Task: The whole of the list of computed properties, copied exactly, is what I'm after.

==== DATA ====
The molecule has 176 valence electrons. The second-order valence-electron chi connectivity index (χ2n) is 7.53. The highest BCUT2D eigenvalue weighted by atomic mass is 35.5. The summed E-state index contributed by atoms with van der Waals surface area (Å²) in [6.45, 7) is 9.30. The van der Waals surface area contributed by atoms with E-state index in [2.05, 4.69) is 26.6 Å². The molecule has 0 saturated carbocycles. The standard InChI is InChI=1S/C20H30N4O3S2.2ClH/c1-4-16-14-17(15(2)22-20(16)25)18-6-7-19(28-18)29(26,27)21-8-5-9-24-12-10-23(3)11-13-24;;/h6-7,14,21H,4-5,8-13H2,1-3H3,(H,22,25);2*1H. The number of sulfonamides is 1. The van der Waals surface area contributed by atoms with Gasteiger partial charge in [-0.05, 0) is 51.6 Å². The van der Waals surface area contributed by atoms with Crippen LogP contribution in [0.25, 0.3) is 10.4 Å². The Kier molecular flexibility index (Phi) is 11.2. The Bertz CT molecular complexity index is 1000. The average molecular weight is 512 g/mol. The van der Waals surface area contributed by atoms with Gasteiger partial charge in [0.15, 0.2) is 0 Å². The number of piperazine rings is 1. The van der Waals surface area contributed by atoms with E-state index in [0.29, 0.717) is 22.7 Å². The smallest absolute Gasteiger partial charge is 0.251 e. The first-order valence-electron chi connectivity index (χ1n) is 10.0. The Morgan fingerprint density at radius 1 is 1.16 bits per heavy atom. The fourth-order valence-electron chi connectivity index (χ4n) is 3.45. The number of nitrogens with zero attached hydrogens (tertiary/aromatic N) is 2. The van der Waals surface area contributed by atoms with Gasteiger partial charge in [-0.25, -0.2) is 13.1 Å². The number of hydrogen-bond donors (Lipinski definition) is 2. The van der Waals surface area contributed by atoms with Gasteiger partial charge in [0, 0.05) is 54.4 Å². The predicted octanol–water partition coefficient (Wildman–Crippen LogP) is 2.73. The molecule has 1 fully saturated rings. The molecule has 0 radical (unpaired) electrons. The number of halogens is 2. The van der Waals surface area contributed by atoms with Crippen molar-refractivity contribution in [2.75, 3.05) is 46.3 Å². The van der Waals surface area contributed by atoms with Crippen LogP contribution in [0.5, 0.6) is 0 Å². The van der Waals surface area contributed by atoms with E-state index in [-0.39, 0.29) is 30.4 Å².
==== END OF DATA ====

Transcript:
The molecule has 176 valence electrons. The second-order valence-electron chi connectivity index (χ2n) is 7.53. The highest BCUT2D eigenvalue weighted by atomic mass is 35.5. The summed E-state index contributed by atoms with van der Waals surface area (Å²) in [6.45, 7) is 9.30. The van der Waals surface area contributed by atoms with E-state index in [2.05, 4.69) is 26.6 Å². The molecule has 0 saturated carbocycles. The standard InChI is InChI=1S/C20H30N4O3S2.2ClH/c1-4-16-14-17(15(2)22-20(16)25)18-6-7-19(28-18)29(26,27)21-8-5-9-24-12-10-23(3)11-13-24;;/h6-7,14,21H,4-5,8-13H2,1-3H3,(H,22,25);2*1H. The number of sulfonamides is 1. The van der Waals surface area contributed by atoms with Gasteiger partial charge in [-0.05, 0) is 51.6 Å². The van der Waals surface area contributed by atoms with Crippen LogP contribution in [0.25, 0.3) is 10.4 Å². The Kier molecular flexibility index (Phi) is 11.2. The Bertz CT molecular complexity index is 1000. The average molecular weight is 512 g/mol. The van der Waals surface area contributed by atoms with Gasteiger partial charge in [0.15, 0.2) is 0 Å². The number of piperazine rings is 1. The van der Waals surface area contributed by atoms with E-state index in [0.29, 0.717) is 22.7 Å². The smallest absolute Gasteiger partial charge is 0.251 e. The first-order valence-electron chi connectivity index (χ1n) is 10.0. The Morgan fingerprint density at radius 1 is 1.16 bits per heavy atom. The fourth-order valence-electron chi connectivity index (χ4n) is 3.45. The number of nitrogens with zero attached hydrogens (tertiary/aromatic N) is 2. The van der Waals surface area contributed by atoms with Gasteiger partial charge in [-0.25, -0.2) is 13.1 Å². The number of hydrogen-bond donors (Lipinski definition) is 2. The van der Waals surface area contributed by atoms with Gasteiger partial charge in [0, 0.05) is 54.4 Å². The predicted octanol–water partition coefficient (Wildman–Crippen LogP) is 2.73. The molecule has 1 fully saturated rings. The molecule has 0 radical (unpaired) electrons. The number of halogens is 2. The van der Waals surface area contributed by atoms with Crippen molar-refractivity contribution in [2.75, 3.05) is 46.3 Å². The van der Waals surface area contributed by atoms with Crippen LogP contribution in [0.5, 0.6) is 0 Å². The van der Waals surface area contributed by atoms with E-state index in [-0.39, 0.29) is 30.4 Å².